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Application of a presumption favoring the relocating custodial parent should not be applied in determining whether there has been a material change in circumstances.
Appellant, Jeffrey Arnott (Father), challenged the district court's order denying his petition for modification of the parties' divorce decree, which granted primary physical custody of the parties' two daughters to Appellee, Paula ("Polly") Arnott (Mother). Father sought modification of custody after Mother gave notice of her intention to relocate to Virginia with the children. Relying on the Court's decision in Watt v. Watt, 971 P.2d 608, 614 (Wyo. 1999), the district court applied a "strong presumption in favor of the right of a custodial parent to relocate with her children" and determined that Father had failed to establish a material change in circumstances warranting an analysis of whether modification would be in the best interests of the children. On appeal, Father contended that the decision in Watt should be overturned. He asserted that application of that precedent undermines his constitutionally protected parenting rights and the state's interest in promoting the best interests of the children.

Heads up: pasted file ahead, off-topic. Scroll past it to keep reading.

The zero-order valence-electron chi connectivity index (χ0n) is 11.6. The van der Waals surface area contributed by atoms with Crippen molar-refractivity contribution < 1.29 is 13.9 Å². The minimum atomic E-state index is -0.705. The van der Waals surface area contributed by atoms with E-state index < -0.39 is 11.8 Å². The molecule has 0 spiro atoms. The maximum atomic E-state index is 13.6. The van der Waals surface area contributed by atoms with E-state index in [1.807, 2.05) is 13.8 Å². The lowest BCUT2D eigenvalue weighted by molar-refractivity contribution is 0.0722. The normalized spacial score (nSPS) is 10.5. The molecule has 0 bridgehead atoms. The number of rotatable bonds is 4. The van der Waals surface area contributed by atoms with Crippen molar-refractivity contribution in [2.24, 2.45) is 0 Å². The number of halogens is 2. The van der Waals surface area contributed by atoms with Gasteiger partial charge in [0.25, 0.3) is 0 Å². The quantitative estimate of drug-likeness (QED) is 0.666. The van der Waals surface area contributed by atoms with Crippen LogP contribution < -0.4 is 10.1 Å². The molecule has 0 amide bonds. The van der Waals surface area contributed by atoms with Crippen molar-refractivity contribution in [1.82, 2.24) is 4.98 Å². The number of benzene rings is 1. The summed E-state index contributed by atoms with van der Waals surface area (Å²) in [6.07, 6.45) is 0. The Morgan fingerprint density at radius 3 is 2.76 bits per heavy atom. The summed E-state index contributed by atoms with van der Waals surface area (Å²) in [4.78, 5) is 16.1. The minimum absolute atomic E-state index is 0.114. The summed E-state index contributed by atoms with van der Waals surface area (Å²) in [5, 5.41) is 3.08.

Should the application of a presumption favoring the relocating custodial parent be applied in determining whether there has been a material change in circumstances?
The court held that the prohibition against considering relocation as a factor contributing to a material change in circumstances did not properly account for the minority time parent's right to associate with his family, the child's right to familial association, or the state's paramount concern for promoting the best interests of the children. A relocation by the primary physical custodian could constitute a material change in circumstances sufficient to warrant consideration of the best interests of the children. To the extent that conflicted with the holding in Watt v. Watt, 971 P.2d 608, 614 (Wyo. 1999), Watt was overruled. Based on the facts, the mother's relocation to Virginia, over 2,000 miles away from the father, constituted a material change in circumstances. In light of the district court's emphasis on the presumption, which no longer applied, the supreme court was unable to determine how the absence of such a presumption would have impacted the district court's decision.